Have you ever found it difficult to get someone to open up in conversation? Ever wondered what the other person is really interested in, but not quite managed to get there? Want to know how you can make every conversation memorable by taking control of the questions you use?
Let’s take a typical scenario. You’re at a cocktail party and have been cornered by the father-in-law of an old friend. Ideally, you will not spend the next thirteen minutes engaged in a sterile game of conversational table tennis in which each of you tries fruitlessly to guess where you might have common ground:
You: “So... Do you enjoy reading?”
Father-in-law: “Not particularly. I find it distracting. Do you?”
You: “Yeah, I enjoy it. Do you usually come to Maria’s parties?”
Father-in-law: “Quite often. Depends on the availability of gin.”
Putting aside one participant’s interest in gin, let’s consider what’s going wrong.
Neither person is being obstructive, or refusing to answer the other. The issue is that each is asking the other’s reaction to a specific topic, and thereby reducing the chance that they will stumble across something that genuinely interests the other. It’s a little like trying to find Excalibur like this:
You: “Is it in Lake Superior?”
You: “Is it in Lake Michigan?”
You might get there eventually, but it’s likely to take you a long time and Merlin will get bored more quickly than if you just asked him “Which lake is it in?” (The Enchanted Lake, in case you’re interested). An extreme example, but it points us to the problem: closed questions.
“Do you enjoy reading?” “Do you usually come to Maria’s parties...?” “Is it in Lake Windermere?”
All of these questions will elicit a short reply. Not necessarily “yes” or “no”, but something short, factual and relatively predictable.
Closed questions have their uses. When you first meet someone, closed questions can help to open the conversation in an unthreatening way: “Do you often come to these events?” is a safe first question unlikely to catch anyone off-guard. But in my opinion small talk is rarely satisfying or memorable. A successful conversation usually involves both of the following:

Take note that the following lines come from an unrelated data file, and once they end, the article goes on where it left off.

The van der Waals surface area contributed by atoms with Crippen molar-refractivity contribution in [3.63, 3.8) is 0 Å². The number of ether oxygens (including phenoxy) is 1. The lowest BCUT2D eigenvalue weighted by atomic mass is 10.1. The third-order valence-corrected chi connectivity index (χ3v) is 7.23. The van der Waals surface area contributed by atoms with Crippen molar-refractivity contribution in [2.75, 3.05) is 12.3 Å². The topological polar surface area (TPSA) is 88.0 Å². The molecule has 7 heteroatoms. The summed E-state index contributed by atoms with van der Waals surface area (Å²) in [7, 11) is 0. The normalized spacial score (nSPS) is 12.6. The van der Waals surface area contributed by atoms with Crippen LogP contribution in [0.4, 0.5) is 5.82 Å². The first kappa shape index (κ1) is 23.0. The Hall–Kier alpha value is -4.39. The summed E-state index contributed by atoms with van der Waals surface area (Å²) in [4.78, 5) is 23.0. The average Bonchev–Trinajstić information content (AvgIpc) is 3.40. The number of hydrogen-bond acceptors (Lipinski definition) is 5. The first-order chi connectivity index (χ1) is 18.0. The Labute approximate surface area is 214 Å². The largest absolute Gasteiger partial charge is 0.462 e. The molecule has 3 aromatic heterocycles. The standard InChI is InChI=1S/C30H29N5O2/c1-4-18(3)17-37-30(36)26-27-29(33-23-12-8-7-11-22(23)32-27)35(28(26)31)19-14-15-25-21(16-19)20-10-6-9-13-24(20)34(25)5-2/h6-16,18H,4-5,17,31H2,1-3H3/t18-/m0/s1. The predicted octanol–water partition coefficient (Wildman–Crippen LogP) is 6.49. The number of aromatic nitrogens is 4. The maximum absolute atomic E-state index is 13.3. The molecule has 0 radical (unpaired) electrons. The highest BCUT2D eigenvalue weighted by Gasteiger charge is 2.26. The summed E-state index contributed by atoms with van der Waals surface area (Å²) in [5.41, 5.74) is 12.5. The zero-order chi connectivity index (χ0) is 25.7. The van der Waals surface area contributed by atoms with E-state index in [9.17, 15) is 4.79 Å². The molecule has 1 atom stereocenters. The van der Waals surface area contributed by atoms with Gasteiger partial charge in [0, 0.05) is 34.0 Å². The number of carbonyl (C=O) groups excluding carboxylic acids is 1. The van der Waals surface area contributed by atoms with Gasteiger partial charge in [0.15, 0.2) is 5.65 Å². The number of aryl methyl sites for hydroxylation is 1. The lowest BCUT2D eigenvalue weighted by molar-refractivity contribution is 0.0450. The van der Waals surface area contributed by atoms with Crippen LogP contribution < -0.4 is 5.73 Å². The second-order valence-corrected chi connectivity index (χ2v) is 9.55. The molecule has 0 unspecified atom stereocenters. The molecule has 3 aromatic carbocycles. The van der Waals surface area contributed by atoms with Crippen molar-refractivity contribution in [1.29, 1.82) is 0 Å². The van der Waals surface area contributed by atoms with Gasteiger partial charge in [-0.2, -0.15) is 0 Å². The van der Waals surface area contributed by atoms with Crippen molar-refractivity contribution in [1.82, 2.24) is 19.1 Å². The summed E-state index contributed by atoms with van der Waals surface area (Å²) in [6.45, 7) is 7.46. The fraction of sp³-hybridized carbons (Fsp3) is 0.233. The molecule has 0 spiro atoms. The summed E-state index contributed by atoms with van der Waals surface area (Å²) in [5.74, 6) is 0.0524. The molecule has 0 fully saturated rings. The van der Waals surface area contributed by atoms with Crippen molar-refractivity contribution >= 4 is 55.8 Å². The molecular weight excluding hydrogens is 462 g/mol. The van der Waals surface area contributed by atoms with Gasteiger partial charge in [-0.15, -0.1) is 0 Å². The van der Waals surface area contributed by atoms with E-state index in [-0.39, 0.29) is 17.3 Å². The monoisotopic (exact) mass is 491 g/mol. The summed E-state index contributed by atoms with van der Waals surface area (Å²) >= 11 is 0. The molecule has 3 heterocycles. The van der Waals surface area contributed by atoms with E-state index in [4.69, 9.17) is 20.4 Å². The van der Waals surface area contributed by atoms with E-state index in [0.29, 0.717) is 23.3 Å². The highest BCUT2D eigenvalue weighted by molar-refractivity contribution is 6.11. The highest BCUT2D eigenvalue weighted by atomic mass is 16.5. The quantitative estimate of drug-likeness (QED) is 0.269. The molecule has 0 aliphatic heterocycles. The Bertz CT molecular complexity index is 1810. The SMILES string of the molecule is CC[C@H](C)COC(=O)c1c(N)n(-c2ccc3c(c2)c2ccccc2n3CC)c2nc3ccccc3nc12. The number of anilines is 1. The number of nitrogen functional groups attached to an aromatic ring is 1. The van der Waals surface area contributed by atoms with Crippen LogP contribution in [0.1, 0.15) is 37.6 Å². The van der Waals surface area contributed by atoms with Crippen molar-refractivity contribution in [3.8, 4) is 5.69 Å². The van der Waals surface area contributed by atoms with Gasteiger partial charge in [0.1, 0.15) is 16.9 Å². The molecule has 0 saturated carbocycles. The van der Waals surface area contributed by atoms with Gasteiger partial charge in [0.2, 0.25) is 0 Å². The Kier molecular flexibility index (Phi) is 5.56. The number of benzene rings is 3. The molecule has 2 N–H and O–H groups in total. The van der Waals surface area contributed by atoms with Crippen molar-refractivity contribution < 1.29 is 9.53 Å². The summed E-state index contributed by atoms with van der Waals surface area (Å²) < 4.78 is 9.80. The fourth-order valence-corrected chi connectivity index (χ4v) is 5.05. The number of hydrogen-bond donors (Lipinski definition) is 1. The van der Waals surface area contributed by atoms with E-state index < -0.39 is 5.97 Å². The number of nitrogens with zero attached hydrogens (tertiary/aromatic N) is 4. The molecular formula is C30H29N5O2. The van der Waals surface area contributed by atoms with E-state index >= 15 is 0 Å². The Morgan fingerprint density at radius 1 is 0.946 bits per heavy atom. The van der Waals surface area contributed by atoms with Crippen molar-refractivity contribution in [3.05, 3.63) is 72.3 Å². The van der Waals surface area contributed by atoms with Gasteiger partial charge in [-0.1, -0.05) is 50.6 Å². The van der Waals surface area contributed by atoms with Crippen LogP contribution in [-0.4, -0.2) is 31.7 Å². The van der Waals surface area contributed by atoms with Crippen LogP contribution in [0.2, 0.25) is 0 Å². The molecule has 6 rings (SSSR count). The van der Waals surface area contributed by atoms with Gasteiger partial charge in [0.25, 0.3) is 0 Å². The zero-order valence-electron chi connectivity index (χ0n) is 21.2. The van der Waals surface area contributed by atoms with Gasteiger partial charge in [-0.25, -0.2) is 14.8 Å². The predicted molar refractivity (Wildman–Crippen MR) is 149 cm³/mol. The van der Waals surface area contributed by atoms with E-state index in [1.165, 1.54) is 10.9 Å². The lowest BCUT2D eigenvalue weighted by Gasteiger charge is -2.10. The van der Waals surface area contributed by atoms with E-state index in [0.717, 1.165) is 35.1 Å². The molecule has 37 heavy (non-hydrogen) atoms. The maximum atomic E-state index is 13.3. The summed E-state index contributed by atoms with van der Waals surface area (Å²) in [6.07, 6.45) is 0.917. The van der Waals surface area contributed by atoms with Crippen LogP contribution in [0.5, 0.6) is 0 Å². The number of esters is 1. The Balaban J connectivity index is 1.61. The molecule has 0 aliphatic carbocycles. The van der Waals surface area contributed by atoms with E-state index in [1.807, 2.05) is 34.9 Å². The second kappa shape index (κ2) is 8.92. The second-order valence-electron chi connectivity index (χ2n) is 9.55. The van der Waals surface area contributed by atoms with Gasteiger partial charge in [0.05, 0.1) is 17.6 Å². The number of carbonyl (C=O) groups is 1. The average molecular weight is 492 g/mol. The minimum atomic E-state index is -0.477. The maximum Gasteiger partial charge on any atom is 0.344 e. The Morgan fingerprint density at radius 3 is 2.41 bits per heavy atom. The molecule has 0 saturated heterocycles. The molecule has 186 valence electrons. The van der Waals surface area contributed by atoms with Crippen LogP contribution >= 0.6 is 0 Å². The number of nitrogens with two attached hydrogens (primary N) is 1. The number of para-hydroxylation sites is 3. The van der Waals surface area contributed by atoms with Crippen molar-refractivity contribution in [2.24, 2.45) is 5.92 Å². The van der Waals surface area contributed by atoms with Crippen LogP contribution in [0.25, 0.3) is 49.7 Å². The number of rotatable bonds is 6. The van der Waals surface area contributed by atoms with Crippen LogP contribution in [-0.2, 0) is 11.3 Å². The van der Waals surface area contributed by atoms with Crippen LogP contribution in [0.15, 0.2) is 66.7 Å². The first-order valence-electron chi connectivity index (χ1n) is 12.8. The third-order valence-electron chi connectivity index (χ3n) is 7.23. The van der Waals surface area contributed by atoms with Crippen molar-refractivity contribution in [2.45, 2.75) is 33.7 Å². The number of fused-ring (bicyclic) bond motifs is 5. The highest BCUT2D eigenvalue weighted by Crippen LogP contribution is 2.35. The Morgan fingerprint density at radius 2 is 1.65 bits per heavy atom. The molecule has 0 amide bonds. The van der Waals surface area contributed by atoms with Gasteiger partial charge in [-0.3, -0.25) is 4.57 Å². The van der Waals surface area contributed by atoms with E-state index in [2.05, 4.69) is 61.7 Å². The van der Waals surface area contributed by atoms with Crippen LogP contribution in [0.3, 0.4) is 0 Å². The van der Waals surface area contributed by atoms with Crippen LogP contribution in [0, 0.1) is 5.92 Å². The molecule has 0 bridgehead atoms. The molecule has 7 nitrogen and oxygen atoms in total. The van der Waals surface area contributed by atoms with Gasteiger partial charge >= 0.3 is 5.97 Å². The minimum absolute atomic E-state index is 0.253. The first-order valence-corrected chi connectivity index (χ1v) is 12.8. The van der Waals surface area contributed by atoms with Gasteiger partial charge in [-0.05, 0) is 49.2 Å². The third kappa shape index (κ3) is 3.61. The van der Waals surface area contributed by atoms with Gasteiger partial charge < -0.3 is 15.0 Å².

- Each person enjoying it
- Each person making clear that they are enjoying it
I argue that your best chance of each person enjoying the conversation is to find out their real interests.
This could be their lifelong interest in toucan mating patterns or the pressing urgency of their current attempt to buy a flat. Either way, you will find out most easily by asking them open questions.
And just what are these powerful weapons for your chat arsenal? Basically, open questions start with the 5 W’s (and 1 awkward H) that your primary school teacher tried to make more interesting by pretending you were a detective investigating a crime:
- “Where were you before you came to the old mill?”
- “What were you doing at the time of the crime?”
- “Why were you carrying the meat cleaver?”
- “Who can vouch for your whereabouts at the time?”
- “When did you first hear a scream?”
- “How would you feel about 18 years in prison?”
Please note: The above example is illustrative only. Unless you are networking at a murder mystery party and think your best chance of making friends is solving the crime, the following example is (slightly) more likely at a party:
- “Where did you go last year?”
- “What made you go to Ecuador?”
- “Why were you first attracted to studying toucans there?”
- “Who inspired you most on the toucan-mating pattern expedition?”
- “When did you witness the Sensual Dance of the Three Plumes?”
- “How would you describe the dance to someone who had never seen it?”
Please note: This last question could lead to an unpredictable physical demonstration and should be used with caution if you’re concerned the other person is more interested in the Sensual Dance of the Three Plumes than their cocktail party reputation.
Each of these gives a large amount of agency to the other person and allows them to steer the conversation to their real interests.
Some people suggest that a good rule of thumb is to ask one open question to every three closed questions. I feel uncomfortable with formulas like this (if only because the image of you standing next to someone’s father-in-law and subtly biro-ing off a tally chart on your wrist makes me want to defenestrate myself), but do whatever helps you.
The key thing to remember is that, whether you’re talking to a friend’s father-in-law, an ancient Arthurian wizard or a toucan-mating world expert, your quickest route to their real interests lies in open questions.